With less in-person interaction with colleagues and business partners, the internet is now your water cooler meeting point. As human beings, we have the innate need for company. While some prefer to keep to themselves, in the business of interior design that is seldom desired or even possible. Therefore, it pays to keep multiple communication channels open.

Routines and Schedules

For many designers, the working from home process usually falls at the two extremes. On the one hand, they go into overdrive mode, working round the clock, forgetting to eat, or hydrate and feel fatigued or burnt out by the end of the day. On the other side, they find themselves distracted and unmotivated to get their work done. The key here is to find the ideal balance between the two ends of the spectrum – relaxed and productive, engaged and balanced.

Some designers report that pretending like it’s a regular office day significantly boosts their productivity. Think about everything that you do on a regular working day, right from the moment you get out of your bed, until the time you get back home, and try to replicate that as much as possible. This would mean waking up at a set time, making your bed, getting your morning workout, meal prep, dressing up for work, wearing makeup, or anything that signals to your brain that a particular task is at hand. It is all about creating the habits that support attention.


While working from home, it is necessary to be mindful of your personal well-being. At the end of every workday, write up your plans for the following day. Make sure to do your work in an environment that supports your attention and spirit. Many designers find that playing music helps them focus during working hours. Highly focused mental work is best done to music without words. Studies have shown that even songs in foreign languages that we don’t understand impair our concentration. So, select ambient music for those tasks. When your work is lighter and more playful, support it with a peppy beat and catchy tune.

Many designers like to do their afternoon or evening design work with a glass of vino in hand. Others confide in turning to other substances – from CBD and THX (both deriving from cannabis), to microdosing psychedelics (at levels so subtle that the mind is quieted and more creative but not distracted or hallucinating). Kava, ginseng, Ginkgo biloba, caffeine, and nicotine all offer subtle changes in brain chemistry allowing for different work states. We are all adults here so the obvious needn’t be mentioned, yet here we are saying it, be responsible about any substance use and make sure it doesn’t impair cognition. As a designer, you are at the intersection of art and function. Leave the impairment to those that haven’t taken on the responsibilities that you have committed to.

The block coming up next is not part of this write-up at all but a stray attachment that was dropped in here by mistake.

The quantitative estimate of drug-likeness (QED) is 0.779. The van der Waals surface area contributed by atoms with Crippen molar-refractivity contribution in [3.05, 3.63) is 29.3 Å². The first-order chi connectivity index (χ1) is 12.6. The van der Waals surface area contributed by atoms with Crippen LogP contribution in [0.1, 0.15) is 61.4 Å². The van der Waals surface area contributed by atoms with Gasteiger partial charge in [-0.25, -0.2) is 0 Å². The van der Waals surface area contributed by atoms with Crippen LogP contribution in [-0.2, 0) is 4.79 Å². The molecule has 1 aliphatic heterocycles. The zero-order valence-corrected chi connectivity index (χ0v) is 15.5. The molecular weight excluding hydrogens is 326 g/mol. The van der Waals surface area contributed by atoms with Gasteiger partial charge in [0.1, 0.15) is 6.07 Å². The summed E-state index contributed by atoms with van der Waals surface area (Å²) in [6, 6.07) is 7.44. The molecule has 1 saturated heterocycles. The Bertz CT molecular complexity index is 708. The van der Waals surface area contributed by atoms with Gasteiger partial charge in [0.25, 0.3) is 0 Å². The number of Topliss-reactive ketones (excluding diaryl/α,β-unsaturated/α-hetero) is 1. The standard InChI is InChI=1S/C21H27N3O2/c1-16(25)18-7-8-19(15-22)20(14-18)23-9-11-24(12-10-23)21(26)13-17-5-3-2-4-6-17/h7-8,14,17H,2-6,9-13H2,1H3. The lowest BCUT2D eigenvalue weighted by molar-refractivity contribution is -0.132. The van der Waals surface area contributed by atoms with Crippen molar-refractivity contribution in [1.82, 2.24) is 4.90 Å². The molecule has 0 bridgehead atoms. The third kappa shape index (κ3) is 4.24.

Consider biophilic design or just having a few plants or greenery near your work area. Plants bring a sense of freshness and positivity to your workspace and that brightens up your mood. Decorate your space with things you like, a beautiful frame, a positive quote, candles, or pictures of your pets. Get creative with color – use colors that make you happy and motivated. 

For your well-being, it is important that you stick to working hours. After work, make time to take walks with your dogs, exercise, meditate, spend time with family, catch up on reading, develop a hobby, and tend to household chores.


Many designers report stress reduction from eliminating the time and hassle of commuting to work. Many see enhanced productivity – especially when they don’t have little ones at home. The key to using your home as your interior design studio/office is being intentional and systematic. Only you know what distracts and inspires you. Take inventory of your personal situation and then actively design a space and protocols that provide you with optimal working conditions. If you can so masterfully design a home for your clients you can certainly use those same inner resources to masterfully design your work life.

Do you work at home? Do you have any suggestions that we overlooked? If so, please comment below. It is the best way to communicate with us – we promise to respond.